It goes without saying (but we’ll say it anyway) that families play a very important role when it comes to supporting aging loved ones. Traditionally, that support has come pretty naturally, as families often stay close together and it is just expected that the younger will take care of the aging, when the time comes. But, times and cultures are changing. Families are more spread out and sometimes, it’s just not possible for children or grandchildren to step in and fill the role. That doesn’t mean that families can’t remain involved.
If you have an aging loved one, consider the following ways in which to help:
- Connect regularly. Whether you live close by or not, today’s technology allows you to keep in close contact with your loved ones. If you can’t stop by, make a phone call or for your more savvy elderly—Skype, Facetime or Google Chat! If you are in regular contact, you can really get a sense of what life is like for this important person in your life and know when you need to take more action to support them.
- Set time aside for them. Sure, this is part of connecting regularly, but it’s a bit more than that. If you live nearby, stop by for a regular visit and perhaps help with some chores while you are there. If you don’t live nearby, plan regular visits where you can just enjoy being together and help with projects that may need done. But, most of all just make sure you show them that you are there and interested in what is going on in their lives. Don’t reduce it simply to logistics. People of all ages need relaxed, social time in order to keep their spirits up. Avoiding depression is a key to a healthier life, especially for those who are aging.
- Develop a care network. This goes for people who are primary caregivers to their elderly loved ones as much as it goes for people who are not taking on a primary role. If you are providing most of the care, you will need respite, so that you can do it for the long-term and still remain healthy yourself. If you are not providing primary care, one of the best ways to help is to be involved in coordinating care. So, make sure you have a strong network/community of people to help care for your loved one and you feel confident calling on them whenever they are needed.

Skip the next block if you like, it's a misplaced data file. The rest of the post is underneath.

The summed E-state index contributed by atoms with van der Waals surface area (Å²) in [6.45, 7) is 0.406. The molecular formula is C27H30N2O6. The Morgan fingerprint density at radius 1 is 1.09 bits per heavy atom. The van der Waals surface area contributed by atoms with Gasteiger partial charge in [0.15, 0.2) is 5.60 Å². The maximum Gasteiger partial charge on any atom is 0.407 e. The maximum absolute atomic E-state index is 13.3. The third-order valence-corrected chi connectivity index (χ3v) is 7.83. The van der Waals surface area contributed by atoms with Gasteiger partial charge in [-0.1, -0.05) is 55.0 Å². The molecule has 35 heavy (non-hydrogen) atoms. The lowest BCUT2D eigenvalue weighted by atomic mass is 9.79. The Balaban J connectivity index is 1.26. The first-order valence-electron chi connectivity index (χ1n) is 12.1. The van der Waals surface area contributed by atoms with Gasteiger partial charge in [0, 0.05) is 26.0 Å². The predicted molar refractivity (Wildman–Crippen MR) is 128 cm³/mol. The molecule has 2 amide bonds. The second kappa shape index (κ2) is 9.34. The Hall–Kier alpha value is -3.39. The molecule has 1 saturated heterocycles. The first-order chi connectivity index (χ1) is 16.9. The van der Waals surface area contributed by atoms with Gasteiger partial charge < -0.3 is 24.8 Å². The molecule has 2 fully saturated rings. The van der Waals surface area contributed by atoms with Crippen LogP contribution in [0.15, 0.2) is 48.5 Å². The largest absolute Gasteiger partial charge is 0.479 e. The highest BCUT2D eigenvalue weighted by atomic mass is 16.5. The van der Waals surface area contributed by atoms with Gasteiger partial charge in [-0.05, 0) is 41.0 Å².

- Understand their health issues. Yes, doctors and medical care should be part of the care network and further, you should have a handle on the health challenges your elderly loved one is facing. Make sure you can act as another ear for them and also know how the prefer to be cared for. It’s important that you are able to advocate for their care, but also understand the complexities of the situation, so you can help manage medication and know when they need a change in care. You don’t have to be there to do this—but it helps to have someone who interacts with your loved one regularly, so they can also observe changes that the your loved one may not recognize or want to cope with.
- Work together. Family dynamics can be complicated and all kinds of issues can come up when it is time to care for aging relatives. Even if you have relatives whom you feel aren’t “pulling their weight,” it’s really helpful to get a clear sense of what they are willing and able to do, and then accept it. Spending your energy on frustration and resentment doesn’t benefit you and it definitely doesn’t benefit your elderly loved one. Communicate to your siblings or other family caregivers in a respectful and clear way, then identify where else you can get reliable help. It may not seem fair, but your focus needs to be on caring for your loved one and yourself.
Remember, family isn’t always about blood relatives. Be there as much as you can, and find a way to build a sense of family around caring for your elderly loved one—even if you are far away and your idea of family looks different from the way it used to.